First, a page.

Home >Money >Personal Finance >Three policy changes that can unleash the potential of video KYC facility

The fundamental aspects of banking may have changed permanently in the wake of the covid-19 pandemic. For people stuck at home, it’s been possible to safely transact through debit cards, credit cards, netbanking and UPI. But the challenge lay in how to open accounts—especially loan and credit card accounts. This is, typically, an offline process involving meetings with the banks and handing over of forms and documents.

Thankfully, before we headed into the lockdown, the Reserve Bank of India (RBI) had solved this problem to a great degree. In January 2020, RBI approved the use of video KYC (know your customer) or VKYC.

The KYC process allows banks to authenticate you before you open an account. It helps banks establish beyond doubt your identity and address, and is a regulatory requirement. Over the last few years, regulatory progressions have allowed much of this process to be conducted digitally. But with the pandemic, digitization was the only way forward.


VKYC allows banks to authenticate customers through a live video interface that can be accessed via a smartphone. The interface requires the presence of a bank officer at the bank’s end.

Various banks have now started relying on this technology for business continuity. It is also helping people avail financial products such as loans and credit cards, from the safety of their homes.

VKYC has not just digitized the process, but also accelerated it. In some cases, the total time taken from the application stage to the disbursal of the financial product takes only a few hours—a speed not seen in offline processing.

This new development must be seen against the backdrop of progressions such as the use of e-signed documents, DigiLocker and e-KYC, as well as noteworthy amendments to the PMLA, and to the KYC Master Direction (KYC-MD). Together, these have accelerated the next phase of digital financial inclusion in India.


As with any new technology, improvements are needed on the basis of the field results in the first 60 days during the lockdown.

The industry now seeks to smoothen out frictions in the VKYC process. First, the existing regulation requires a bank official to be present on the video on a real-time basis. This requirement is proving difficult to scale. As a solution, the industry suggests to the regulator the customer be required to read out a one-time code flashed on the VKYC screen on a real-time basis, confirming that the VKYC is live, and the bank official can review and approve the video files on a batch basis instead of real-time basis. This will also help provide 24x7 VKYC facility to consumers and significantly increase application throughput.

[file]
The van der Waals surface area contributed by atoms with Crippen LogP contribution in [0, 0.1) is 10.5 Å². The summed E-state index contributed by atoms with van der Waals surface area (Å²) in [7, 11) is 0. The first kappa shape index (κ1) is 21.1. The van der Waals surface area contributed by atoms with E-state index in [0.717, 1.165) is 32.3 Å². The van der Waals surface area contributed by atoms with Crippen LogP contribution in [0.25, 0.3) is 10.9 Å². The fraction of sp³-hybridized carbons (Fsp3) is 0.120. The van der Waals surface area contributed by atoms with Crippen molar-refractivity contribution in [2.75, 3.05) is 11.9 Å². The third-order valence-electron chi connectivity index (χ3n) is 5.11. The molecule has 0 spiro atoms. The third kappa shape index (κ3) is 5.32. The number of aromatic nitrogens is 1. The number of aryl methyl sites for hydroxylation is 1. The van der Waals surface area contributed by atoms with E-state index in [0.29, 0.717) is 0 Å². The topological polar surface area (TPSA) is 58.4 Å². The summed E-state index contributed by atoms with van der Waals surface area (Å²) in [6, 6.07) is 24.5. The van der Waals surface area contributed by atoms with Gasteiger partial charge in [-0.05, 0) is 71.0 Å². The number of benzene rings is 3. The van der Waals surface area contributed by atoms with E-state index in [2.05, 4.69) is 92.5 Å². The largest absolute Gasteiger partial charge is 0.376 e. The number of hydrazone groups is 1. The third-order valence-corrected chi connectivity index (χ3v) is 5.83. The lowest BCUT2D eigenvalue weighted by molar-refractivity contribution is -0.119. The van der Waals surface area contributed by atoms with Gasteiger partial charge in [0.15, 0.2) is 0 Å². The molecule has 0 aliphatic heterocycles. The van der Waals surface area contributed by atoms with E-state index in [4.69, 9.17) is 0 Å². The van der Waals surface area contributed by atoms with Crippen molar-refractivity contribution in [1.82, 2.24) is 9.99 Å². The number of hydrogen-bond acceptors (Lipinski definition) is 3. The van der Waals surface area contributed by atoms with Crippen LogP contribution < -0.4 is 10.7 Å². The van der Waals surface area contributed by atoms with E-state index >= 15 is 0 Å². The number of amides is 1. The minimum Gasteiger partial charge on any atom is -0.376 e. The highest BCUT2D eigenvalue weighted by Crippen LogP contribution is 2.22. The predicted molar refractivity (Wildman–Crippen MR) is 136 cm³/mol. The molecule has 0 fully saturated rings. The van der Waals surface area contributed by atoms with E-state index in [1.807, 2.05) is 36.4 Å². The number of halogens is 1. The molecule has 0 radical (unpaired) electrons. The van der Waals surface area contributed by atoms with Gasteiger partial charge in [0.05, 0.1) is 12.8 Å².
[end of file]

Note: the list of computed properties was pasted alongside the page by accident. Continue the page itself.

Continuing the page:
Second, the VKYC process requires non-banks and non-banking financial institutions to complete high-friction verification of the customer’s Aadhaar via the offline XML upload method. To simplify this, the industry suggests that customers be allowed to, as an alternative choice, upload their masked, e-Aadhaar PDF containing UIDAI’s digital signature. While both e-Aadhaar PDF and Aadhaar offline XML are equivalent documents, consumers are able to upload their Aadhaar PDF but struggle when dealing with the XML document. In the digital space, convenience is everything. So the removal of a minor friction can scale VKYC transactions exponentially in these tough times.

The third request to the regulator is to allow PAN to be verified from DigiLocker to reduce customer friction and create higher efficiency in the VKYC process. This can also reduce fraud. The current VKYC regulation allows for e-PAN but the same issue exists as above: DigiLocker awareness among consumers is high and digital submission process frictionless, while e-PAN is not familiar or frictionless for consumers.

Consumers need multiple secure options to choose how they want their contactless access to credit.


The VKYC process is secure and requires bank officials to validate each video file, including a “liveness" check, to prevent re-use of the recording. The process is completed on the bank’s site with a clear audit trail available for subsequent review of compliance quality, unlike the offline version of the KYC process where you sign and hand over your documents to an agent who handles this paperwork. The safety of the digital process is inherent in that it is directly between the bank and the consumer, and it’s completely paperless and contactless.

The introduction of VKYC by RBI was a timely shot in the arm for banking. Now, it’s necessary to learn from the data and progress at a greater pace to overcome current challenges. The steps mentioned above will help to scale a new contactless model and restart credit flow to consumers safely in these tough times.

Adhil Shetty is CEO,

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